When I hear the term “eccentric” the first thing that pops up in my mind are the rock musicians from the 1960s and ’70s era. Though the flower power and the counterculture movement popularised the hippie (also called flower children) way of life with vibrant dressing, flower bands and psychedelic drugs, they can hardly be held responsible for the lifelong anomalous behaviour that some of these musicians exhibited. If there was to be a contest among these artists, Keith Richards would undoubtedly win the title of ‘The Most Eccentric Musician’.
We often hear about the destruction of musical instruments by many pop, rock and other musicians at the end of live performances, but seldom do we hear about incidents where an instrument is used as a weapon, that too against a fan. However, as previously mentioned, Richards isn’t just any old rock star, he’s at the top of the pile and sometimes, when you’re at the top, you have to defend yourself by any means necessary.
On December 18th, 1981, during a live performance of the Rolling Stones in Hampton, Virginia, Keith Richards rained repeated blows on a stage invader with his black Fender. The Stones were closing out the concert with ‘(I Can’t Get No) Satisfaction’ when the incident happened and Richards, just after wiping off the fan from the stage, returned nonchalantly to his performance as if nothing had happened.
Surprisingly enough, his guitar wasn’t affected in the least by this unusual usage and remained perfectly tuned. Mick Jagger’s reaction, however, gives comic relief to this shocking incident — Jagger was so unperturbed that it almost seemed as if the act was rehearsed. Perhaps working and performing with Richards for so many years immunised him from the former’s crazy outbursts.
In an interview post-incident, Richards explained his actions by saying, “The only reason I did it was because the security was not there — They were two steps behind. I am watching Mick’s back. I don’t know where this guy is gonna go… You know it’s a kind of automatic, instinctive thing… I just watched my man’s back.” I don’t think that anyone except Richards and probably his band members are supposed to “know” how this exaggerated reaction was “instinctive”. It definitely makes one wonder what potential threat could a fan, stage-crasher bring to make him react so violently. However, if someone chooses to see this as an example of how protective and concerned he was as a friend, then may God give all the Micks of the world their own Keith Richards.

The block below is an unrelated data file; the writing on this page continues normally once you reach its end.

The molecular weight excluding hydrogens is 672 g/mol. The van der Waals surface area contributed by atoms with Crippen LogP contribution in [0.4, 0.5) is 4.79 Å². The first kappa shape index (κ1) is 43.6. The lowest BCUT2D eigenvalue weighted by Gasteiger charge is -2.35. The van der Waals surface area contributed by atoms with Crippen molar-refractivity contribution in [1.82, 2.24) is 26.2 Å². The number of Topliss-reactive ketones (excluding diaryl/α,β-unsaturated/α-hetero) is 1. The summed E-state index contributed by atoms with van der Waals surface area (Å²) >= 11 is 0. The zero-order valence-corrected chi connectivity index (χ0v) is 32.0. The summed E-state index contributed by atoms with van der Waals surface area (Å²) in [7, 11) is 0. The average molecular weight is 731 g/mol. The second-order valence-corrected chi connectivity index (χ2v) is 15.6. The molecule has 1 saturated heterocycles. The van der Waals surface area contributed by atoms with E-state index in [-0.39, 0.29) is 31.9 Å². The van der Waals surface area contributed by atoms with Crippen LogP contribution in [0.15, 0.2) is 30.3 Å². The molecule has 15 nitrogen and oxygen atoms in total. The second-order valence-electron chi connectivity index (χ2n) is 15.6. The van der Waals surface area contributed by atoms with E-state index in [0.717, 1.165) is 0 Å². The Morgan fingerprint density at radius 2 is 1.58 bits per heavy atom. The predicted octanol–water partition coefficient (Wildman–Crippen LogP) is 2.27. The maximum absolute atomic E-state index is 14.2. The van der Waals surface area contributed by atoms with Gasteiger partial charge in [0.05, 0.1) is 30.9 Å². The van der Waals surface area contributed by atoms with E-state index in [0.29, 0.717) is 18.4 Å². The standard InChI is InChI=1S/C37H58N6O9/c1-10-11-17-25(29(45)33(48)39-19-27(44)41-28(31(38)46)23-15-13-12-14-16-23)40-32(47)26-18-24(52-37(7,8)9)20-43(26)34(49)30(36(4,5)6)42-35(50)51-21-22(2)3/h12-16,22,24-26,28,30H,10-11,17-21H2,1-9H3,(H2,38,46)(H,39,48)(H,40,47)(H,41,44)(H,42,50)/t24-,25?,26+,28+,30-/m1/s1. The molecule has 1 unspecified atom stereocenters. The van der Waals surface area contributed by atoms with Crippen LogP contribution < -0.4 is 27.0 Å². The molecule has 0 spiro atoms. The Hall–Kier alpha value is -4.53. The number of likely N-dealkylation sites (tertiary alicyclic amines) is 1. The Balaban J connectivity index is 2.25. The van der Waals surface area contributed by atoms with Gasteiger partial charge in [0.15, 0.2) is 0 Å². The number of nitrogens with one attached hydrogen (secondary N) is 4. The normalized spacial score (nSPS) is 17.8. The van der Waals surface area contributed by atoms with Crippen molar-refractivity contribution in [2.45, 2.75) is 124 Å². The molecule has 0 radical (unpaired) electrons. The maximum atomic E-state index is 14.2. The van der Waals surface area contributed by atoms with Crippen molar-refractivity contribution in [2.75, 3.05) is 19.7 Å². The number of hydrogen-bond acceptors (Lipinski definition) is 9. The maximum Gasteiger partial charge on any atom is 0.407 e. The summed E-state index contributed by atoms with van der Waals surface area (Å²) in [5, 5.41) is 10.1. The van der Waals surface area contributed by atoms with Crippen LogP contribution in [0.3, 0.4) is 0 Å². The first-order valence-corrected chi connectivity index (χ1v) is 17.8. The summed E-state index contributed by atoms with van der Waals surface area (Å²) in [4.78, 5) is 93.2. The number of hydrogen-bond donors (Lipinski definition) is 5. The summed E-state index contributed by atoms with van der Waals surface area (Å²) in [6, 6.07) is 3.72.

Richards later said that his only concern at the time was: “Did I push him too far off to Charlie’s drums, so I would screw up the drumming. But I didn’t and the guitar was still in tune.” When people tell us to dedicate ourselves to the things we love, this is not what they mean. He continued to speak, laughing, “I bailed him out afterwards. He didn’t spend the night in jail…He still owes me 200 bucks.” In truth, Richards is lucky that this happened back in the ’80s because, if it were 2020, he’d be facing a troublesome lawsuit.
Given his reputation as a drug abuser, this incident probably makes everyone question “Was he high?”. However, such behaviour was and still is to be expected from Richards. He is so ill-famed that when going through his life this incident somewhat pales in comparison. He has endured several outlandish moments including the time he snorted up his father’s ashes, the moment he tried to fight Truman Capote and a brief stint he spent as a nanny while on tour in Australia. Combined, these instances will make one realise that the Hampton incident was probably a novice stunt compared to the others.
See the clip and judge for yourselves.